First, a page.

The court found the following facts: (1) the appellant had been a collector of both imported and domestically produced videos of a similar nature for some years, had imported the material for personal use only and had already viewed the magazines in the Netherlands prior to importation; and (2) the appellant had since moved to the Netherlands in order to gain freer access to material of this sort.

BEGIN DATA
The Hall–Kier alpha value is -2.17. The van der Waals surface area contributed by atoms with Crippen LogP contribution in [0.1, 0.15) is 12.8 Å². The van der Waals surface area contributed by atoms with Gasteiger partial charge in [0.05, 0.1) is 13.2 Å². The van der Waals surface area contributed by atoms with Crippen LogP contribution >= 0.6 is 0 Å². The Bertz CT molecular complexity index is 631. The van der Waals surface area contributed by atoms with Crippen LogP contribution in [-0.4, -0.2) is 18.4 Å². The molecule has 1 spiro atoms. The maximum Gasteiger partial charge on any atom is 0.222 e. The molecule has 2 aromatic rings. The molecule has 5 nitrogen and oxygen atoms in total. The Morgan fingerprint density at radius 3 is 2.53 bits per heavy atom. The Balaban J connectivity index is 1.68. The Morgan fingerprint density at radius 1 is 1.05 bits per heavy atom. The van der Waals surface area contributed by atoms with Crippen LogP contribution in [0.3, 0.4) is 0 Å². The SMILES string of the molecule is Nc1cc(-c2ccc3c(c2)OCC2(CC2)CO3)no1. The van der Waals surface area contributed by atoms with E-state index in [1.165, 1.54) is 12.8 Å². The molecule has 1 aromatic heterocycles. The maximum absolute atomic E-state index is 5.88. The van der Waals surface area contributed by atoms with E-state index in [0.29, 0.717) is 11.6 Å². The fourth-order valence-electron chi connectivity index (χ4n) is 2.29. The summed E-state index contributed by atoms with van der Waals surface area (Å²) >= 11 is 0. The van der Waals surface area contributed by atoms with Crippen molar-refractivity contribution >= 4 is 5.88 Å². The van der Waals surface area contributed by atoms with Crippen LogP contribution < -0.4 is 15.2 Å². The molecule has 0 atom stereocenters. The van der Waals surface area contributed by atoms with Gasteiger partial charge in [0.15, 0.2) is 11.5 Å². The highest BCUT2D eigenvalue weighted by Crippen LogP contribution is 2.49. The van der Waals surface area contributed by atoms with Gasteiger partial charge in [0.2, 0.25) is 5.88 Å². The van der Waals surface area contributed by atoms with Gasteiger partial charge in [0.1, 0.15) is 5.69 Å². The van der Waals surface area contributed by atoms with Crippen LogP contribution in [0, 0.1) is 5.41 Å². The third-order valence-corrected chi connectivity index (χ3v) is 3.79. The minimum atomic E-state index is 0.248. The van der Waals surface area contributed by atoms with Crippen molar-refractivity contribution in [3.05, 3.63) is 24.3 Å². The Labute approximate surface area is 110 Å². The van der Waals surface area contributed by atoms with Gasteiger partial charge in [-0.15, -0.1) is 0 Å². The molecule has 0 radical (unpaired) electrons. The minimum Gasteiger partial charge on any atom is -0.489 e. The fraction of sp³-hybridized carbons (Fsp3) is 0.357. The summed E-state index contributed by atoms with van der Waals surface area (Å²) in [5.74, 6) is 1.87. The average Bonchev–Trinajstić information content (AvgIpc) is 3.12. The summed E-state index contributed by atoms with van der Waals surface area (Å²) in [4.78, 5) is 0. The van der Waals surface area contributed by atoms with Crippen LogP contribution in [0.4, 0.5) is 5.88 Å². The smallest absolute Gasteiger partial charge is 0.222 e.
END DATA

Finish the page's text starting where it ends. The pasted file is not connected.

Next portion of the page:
It was contended by the Customs and Excise that: (1) the Customs and Excise are entitled to seize obscene articles by virtue of section 42 of the Customs Consolidation Act 1876; (2) although the importation prohibition is contrary to article 30 of the Treaty of Rome, article 36 allows derogation from this on grounds of public morality, a right for which the United Kingdom fought, and it is for each member state to deal with the concept of morality in its own way; (3) the High Court ruled in Reg v Bow Street Metropolitan Stipendiary Magistrate, Ex parte Noncyp Ltd [1990] 1 QB 123 that importation restrictions are justified if there is no lawful trade in the materials imported. Personal possession does not have to be unlawful for the seizure to be justified and a law against personal possession is unnecessary if supply is unlawful; (4) even though the imported articles were solely for the personal use of the appellant, the statutory test of obscenity contained within section 1 (1) of the Obscene Publications Act 1959 can still be applied to the articles with the appellant being the only likely audience; (5) the House of Lords ruled in DPP v. Whyte [1972] AC 849 that the Obscene Publications Act 1959 can be used to protect an addict of obscene material from himself and that the appellant has shown himself to be an addict by virtue of his collecting this type of material and his having moved to the Netherlands for freer access to it; (6) section 141(1) of the Customs and Excise Management Act 1979 allows the Customs and Excise to seize any items mixed, packed or found with unlawfully imported items even though they may not in themselves be subject to any restriction. In the event of an obscene video or magazine being imported it would be prohibitively expensive for the Customs and Excise to have to sort through all other materials imported to see which could be returned and the Treaty of Rome allows for importation restrictions on grounds of economics.